There is a collective sense of opprobrium that festers through the murky topsoil of the internet whenever a working class area does anything that might be worth celebrating. This often manifests in the rather patronising ‘working class lass/lad done good’ mentality, which inevitably smacks of patronisation and an unwelcome pat on the head. Less frequent, yet increasingly prevalent in these times of austerity, is a mass of vitriol and tangible disgust that a location generally perceived as down and out should be valued above anywhere more salubrious and well to do.
This phenomenon reared its ugly head once again on Wednesday when the city of Hull in East Yorkshire was named the UK City of Culture 2017. Most of the journalists who bothered to write about it included some sort of ‘Where even is Hull?’ comment or the now ubiquitous ‘I have more culture in my fridge’ which I think has been wheeled out for every such award since the first Palaeolithic cave paintings were discovered. The reaction from the ever supportive twittersphere and tabloid press was worse still. Search for the terms ‘Hull City of Culture 2017’and you are guaranteed to see images of a very run down, poverty stricken, post-industrial environment with a caption along the lines of ‘What culture?’ – and that’s just the polite ones.
Having grown up on Humberside in a town where Hull was seen as the bright lights, big city neighbour across the river I find this attitude both unpalatable and deliberately ignorant. The negative comments generally fall into one very broad focus which can adequately be summed up in the sentence ‘we do not like poverty’ or more accurately: poor people. Hull like many other primarily industrial areas has suffered sustained neglect and economic hardship for decades after the decline of the fishing industry and the vacuum of capital towards the South East. Despite all this the city has maintained a notable cultural output which includes the internationally renowned Hull Truck Theatre, the annual Hull Jazz Festival, and a vibrant arts scene that has brought the city international recognition.
We have lurched into a mentality in the UK in which a small number of civilised outposts and cities are deemed ‘culture hubs’ and everywhere else is simply a factory for the production of life’s necessities. The Economist cited Hull as being a key constituent of ‘rustbelt Britain’ on October 13, whilst glibly commenting on teenagers in ‘baseball caps and tracksuits wandering aimlessly’ through the city. Not wishing to comment on the average Economist reader’s sense of fashion, I will agree however that Hull has become a site of urban desolation in some areas. Where our analysis should differ is in the despicable suggestion that we should simply ‘turn off the tap’ on these supposedly failing cities, ushering in a period of managed decline. In a city like Hull, which has the largest percentage of people on Jobseekers Allowance in the UK, this would be disastrous.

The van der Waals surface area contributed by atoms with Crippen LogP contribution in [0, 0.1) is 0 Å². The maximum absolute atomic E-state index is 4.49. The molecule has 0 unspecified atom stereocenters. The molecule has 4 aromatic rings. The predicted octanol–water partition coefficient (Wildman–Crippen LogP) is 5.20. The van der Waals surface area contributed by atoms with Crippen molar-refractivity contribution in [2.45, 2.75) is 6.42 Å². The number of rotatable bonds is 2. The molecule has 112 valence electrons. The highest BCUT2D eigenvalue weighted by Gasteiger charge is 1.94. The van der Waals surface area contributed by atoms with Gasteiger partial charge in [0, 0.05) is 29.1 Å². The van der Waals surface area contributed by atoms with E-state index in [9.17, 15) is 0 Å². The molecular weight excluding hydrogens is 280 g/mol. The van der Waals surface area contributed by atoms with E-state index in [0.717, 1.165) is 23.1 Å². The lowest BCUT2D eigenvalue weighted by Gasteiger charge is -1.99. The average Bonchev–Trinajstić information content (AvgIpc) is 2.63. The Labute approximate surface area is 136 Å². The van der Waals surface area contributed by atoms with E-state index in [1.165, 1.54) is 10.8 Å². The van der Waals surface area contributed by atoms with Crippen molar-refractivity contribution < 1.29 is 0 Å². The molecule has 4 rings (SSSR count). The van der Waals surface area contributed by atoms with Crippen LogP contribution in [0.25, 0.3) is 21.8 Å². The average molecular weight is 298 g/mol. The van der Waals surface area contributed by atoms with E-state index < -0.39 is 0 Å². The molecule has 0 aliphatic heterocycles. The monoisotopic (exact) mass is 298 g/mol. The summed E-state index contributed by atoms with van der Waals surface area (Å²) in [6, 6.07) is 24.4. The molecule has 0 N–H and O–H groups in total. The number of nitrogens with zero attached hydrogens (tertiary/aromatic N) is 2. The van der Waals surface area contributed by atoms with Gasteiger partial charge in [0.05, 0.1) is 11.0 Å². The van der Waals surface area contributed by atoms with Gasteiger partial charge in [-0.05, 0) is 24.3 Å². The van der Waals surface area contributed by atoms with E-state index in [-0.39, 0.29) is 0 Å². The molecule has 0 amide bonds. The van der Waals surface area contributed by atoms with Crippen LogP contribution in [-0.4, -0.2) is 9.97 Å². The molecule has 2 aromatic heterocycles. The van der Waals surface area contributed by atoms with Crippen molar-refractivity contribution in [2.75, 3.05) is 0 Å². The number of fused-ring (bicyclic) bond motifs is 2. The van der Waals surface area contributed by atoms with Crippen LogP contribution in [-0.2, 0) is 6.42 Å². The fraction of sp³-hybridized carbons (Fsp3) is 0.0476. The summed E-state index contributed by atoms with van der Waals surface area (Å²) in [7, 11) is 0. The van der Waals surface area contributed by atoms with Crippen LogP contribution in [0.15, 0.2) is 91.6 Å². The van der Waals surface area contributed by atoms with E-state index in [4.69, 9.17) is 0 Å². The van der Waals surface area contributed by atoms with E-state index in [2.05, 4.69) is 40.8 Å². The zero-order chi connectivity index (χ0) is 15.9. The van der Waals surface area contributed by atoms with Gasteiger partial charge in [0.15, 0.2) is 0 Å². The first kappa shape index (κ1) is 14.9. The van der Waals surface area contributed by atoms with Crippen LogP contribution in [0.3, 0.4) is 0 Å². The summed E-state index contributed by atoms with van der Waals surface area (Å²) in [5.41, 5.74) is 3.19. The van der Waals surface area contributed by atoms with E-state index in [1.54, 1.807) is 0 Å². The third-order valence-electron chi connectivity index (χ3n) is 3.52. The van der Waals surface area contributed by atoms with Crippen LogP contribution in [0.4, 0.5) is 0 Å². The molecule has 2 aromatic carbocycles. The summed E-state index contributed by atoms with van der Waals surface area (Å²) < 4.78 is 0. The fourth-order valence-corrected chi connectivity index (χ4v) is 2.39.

A radical redressing of how we govern ourselves and our communities needs to take place so that the supposed rustbelt can be turned back into a series of thriving communities. It is no coincidence that many such areas have for generations been Labour heartlands, both at Parliamentary and Council level. Without denigrating some of the great work which has been done down the years to redress ingrained inequality within that party, I think we can safely say that it has not been good enough. Towns and cities like Hull, Hartlepool, Motherwell, and Newport have suffered continuous corruption, poor governance, and outright deception from those tasked with their care. The longer we ignore this element of the assault on working class, the longer we will see such deprivation continue. If we are not able to even celebrate the laudable aspects about these communities such as their unique culture, without devolving into petty name calling and outright prejudice then hope of a united struggle against capitalism will remain simply that, an unrealised hope.
Of course no one is arguing that Hull, or even Dundee, Swansea Bay, or Leicester can match the cultural output of Manchester, Edinburgh, or London – but that is not the point. The reason this kind of prize has any value at all is because it does recognise overlooked communities and silenced voices. As we have seen already with Derry receiving the 2013 prize, this kind of media attention and boost in cultural capital can entirely redress the narrative that surrounds a city. No longer is Derry purely spoken about in the same sentence as Bloody Sunday or sectarian tribalism, it has received attention all on its own for its arts, crafts, and musical output. Such prizes are by no means a substitute for the economic stimulus and complete upturn in representative democracy that these areas require, but they do offer a sense of fleeting aspiration. That is something rather than nothing, and having emerged from one such area of the country I can confirm that for a lot of the people within the region nothing is all too often the only possible outcome.